in Dayton, Ohio, in 1959, Bandhu began to teach himself
lampwork technique in 1975, while still in high school.
As an undergraduate at Princeton, he received informal
training from the Universitys glassblower before
completing his apprenticeship under American and European
masters at Urban Glass, the Pilchuck Glass School and
the Penland School of Crafts. He regularly teaches workshops
at craft schools and private studios around the United
States and internationally.
vulnerability and the luminosity of nature are recurring
themes in my work. By incorporating odd juxtapositions
and bending forms to follow my own quirky sensibility,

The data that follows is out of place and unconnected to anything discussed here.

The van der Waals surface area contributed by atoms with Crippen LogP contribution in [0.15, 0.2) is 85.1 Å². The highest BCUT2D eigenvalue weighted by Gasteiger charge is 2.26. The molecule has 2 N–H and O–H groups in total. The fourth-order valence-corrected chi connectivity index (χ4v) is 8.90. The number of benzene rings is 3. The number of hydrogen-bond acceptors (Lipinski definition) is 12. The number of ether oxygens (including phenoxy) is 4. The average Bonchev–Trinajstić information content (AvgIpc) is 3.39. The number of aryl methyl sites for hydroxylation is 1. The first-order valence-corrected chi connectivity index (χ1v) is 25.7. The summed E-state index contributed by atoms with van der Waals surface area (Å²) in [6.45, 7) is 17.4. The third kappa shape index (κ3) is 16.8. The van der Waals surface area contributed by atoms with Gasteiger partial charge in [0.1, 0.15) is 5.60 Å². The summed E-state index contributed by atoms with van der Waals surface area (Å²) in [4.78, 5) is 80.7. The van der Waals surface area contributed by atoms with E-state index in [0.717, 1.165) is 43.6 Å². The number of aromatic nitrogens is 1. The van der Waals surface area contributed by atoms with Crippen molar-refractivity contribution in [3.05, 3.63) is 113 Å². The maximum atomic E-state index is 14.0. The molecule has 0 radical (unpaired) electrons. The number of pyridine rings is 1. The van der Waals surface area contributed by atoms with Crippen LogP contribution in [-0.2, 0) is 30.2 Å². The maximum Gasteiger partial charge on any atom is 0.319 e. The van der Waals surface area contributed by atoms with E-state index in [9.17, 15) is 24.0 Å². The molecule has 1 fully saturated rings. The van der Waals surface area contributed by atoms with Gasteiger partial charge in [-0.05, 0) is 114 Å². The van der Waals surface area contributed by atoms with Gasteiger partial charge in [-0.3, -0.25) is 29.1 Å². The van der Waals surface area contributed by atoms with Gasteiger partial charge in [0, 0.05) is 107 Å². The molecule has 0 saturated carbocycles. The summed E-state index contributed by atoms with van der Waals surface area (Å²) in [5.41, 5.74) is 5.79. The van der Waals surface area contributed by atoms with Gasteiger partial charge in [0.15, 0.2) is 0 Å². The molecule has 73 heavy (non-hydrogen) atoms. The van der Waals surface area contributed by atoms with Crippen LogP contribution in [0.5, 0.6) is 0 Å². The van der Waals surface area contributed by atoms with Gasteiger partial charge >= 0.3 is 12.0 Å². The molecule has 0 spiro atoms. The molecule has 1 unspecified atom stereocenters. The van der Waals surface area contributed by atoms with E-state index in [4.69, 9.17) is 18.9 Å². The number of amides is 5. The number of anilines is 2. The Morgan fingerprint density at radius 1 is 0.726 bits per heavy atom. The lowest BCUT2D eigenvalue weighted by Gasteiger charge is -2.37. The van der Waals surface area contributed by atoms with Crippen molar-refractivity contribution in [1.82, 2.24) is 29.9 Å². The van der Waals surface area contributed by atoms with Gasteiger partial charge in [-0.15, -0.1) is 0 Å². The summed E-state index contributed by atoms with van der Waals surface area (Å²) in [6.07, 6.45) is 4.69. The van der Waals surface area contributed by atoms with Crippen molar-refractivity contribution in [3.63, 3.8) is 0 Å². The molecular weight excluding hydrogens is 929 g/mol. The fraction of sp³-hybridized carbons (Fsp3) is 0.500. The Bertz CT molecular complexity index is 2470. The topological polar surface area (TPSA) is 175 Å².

I express my experience of the natural world through
my relationship to the material.
Whimsy and elegance are the yin and yang of the functional
work. The goblets display a childlike delight, or playful
combinations of forms. They can be taken as a personal
toast to the many variations of Innocence.
Many of the sculptural pieces seem to carry scars, implying
growth over time or an unspoken history. Like old
souls, they come into this world already wounded
by exposure and with hidden surprises. The patterns
of Nature and Natures effects on manmade structure
fascinate me. I am fond of carnivorous plants, luminous
deep-sea fish and the artifacts of shamanistic cultures.
I find glass the perfect medium for this kind of work:
its fluidity, malleability and paradoxical nature bring
out the mysterious parts of myself that I seek to explore
and express through art. I enjoy and have pursued lampworking
since 1975 because of its immediacy and practicality.
The beauty, transparency and fragility of glass are
especially well-suited for exploring the themes that
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